At that conference, she spoke the words of an anonymous poem titled Do the Next Thing that struck me then and continues to inspire me to this day. One couplet especially stood out to me:
Fear not tomorrows, child of the King.
Trust them with Jesus. Do the next thing.
I took home the pamphlet that was handed out with the words to this poem in decorative green font on the cream-colored background, and I read those words often.
There’s such a restful trust inherent in a life that can rest peacefully in its present King and claim a fearless tomorrow and a step-by-step today because of that intimate oneness with Jesus—that complete assurance that He has it handled and He loves me that much.
When I was plotting Fear Not Tomorrows as my Springtime in Surrey novella, I thought I had the main elements of the plot nailed down. I selected three inspiration images and wrote the first draft of what later became the blurb—with no substantial differences from the final product.
But attempting to turn that blurb into the outline of a novella was like banging my head against the wall. Nothing worked. It felt like the blurb told the complete story—what else could I add? How could I turn this one complete paragraph into a whole novella? And above all, what structure could I give this story?
I decided that each sentence of the blurb would be its own chapter.
And it was about that time that the poem Do the Next Thing hit me like a ton of bricks. Almost at once, each couplet or stanza of the poem began to line up with the sentences of my blurb, and each became the theme of that chapter. I realized that the spiritual truths I’d wanted to bring out in my story were perfectly expressed by this poem.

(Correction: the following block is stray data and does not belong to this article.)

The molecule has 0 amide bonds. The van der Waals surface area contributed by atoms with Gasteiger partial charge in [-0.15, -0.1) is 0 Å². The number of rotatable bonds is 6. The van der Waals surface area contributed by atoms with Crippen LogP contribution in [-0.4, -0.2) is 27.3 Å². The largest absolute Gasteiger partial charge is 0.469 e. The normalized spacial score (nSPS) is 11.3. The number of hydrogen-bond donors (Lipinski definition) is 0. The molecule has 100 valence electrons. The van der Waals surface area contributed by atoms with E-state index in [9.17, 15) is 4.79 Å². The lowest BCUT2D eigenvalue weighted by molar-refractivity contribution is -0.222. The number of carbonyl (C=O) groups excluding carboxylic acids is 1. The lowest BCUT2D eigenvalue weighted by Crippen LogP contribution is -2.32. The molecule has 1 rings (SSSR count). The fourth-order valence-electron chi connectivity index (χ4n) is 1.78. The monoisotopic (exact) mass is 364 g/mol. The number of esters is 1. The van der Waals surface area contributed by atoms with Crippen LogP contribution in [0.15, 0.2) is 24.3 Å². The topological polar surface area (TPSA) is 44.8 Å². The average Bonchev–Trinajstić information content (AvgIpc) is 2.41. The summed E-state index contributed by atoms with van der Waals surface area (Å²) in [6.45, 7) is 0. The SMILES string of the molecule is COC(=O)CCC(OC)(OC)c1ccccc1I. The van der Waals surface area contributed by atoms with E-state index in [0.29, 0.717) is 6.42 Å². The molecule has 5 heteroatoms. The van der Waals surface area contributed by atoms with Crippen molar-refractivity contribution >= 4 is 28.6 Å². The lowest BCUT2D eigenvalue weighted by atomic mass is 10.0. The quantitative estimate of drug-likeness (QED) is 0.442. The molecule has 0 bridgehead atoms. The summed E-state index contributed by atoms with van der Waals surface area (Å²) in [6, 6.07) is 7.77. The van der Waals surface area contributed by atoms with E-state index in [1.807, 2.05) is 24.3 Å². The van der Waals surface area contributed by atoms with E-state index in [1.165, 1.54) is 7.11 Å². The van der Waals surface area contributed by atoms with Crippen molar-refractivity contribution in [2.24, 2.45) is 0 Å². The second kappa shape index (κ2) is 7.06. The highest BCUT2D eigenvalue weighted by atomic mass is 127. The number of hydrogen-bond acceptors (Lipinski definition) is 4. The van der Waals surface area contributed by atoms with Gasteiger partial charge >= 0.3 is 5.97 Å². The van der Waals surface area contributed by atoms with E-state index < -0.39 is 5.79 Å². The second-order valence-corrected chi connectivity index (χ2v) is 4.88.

From an old English parsonage down by the sea
There came in the twilight a message for me;
Its quaint Saxon legend, deeply engraven,
Hath, as it seems to me, teaching from Heaven.
And on through the hours the quiet words ring,
Like a low inspiration: DO THE NEXT THING.
Many a questioning, many a fear,
Many a doubt hath its quieting here.
Moment by moment let down from Heaven,
Time, opportunity, guidance, are given.
Fear not tomorrows, Child of the King,
Trust them with Jesus. DO THE NEXT THING.
Do it immediately; do it with prayer;
Do it reliantly, casting all care;
Do it with reverence, tracing His hand
Who placed it before thee with earnest command.
Stayed on Omnipotence, safe ’neath His wing,
Leave all resultings. DO THE NEXT THING.
Looking to Jesus, ever serener,
(Working or suffering) be thy demeanor.
In His dear presence, the rest of His calm,
The light of His countenance be thy psalm.
Strong in His faithfulness, praise and sing!
Then, as He beckons thee, DO THE NEXT THING.
Dear readers, is this your heart state? “Ever serener” with both “the rest of His calm” and the strength of “His faithfulness” can describe your daily life. Look unto Him, whatever your circumstances; listen to His voice; and walk forward in the path that He has set before you—one step at a time.
Thank you for joining us on our blog tour! Don't forget to order your own copy of Springtime in Surrey under the "Books" tab at the header.
Hi, I'm Rachel! I'm the author of the posts here at ProseWorthy. Thanks for stopping by!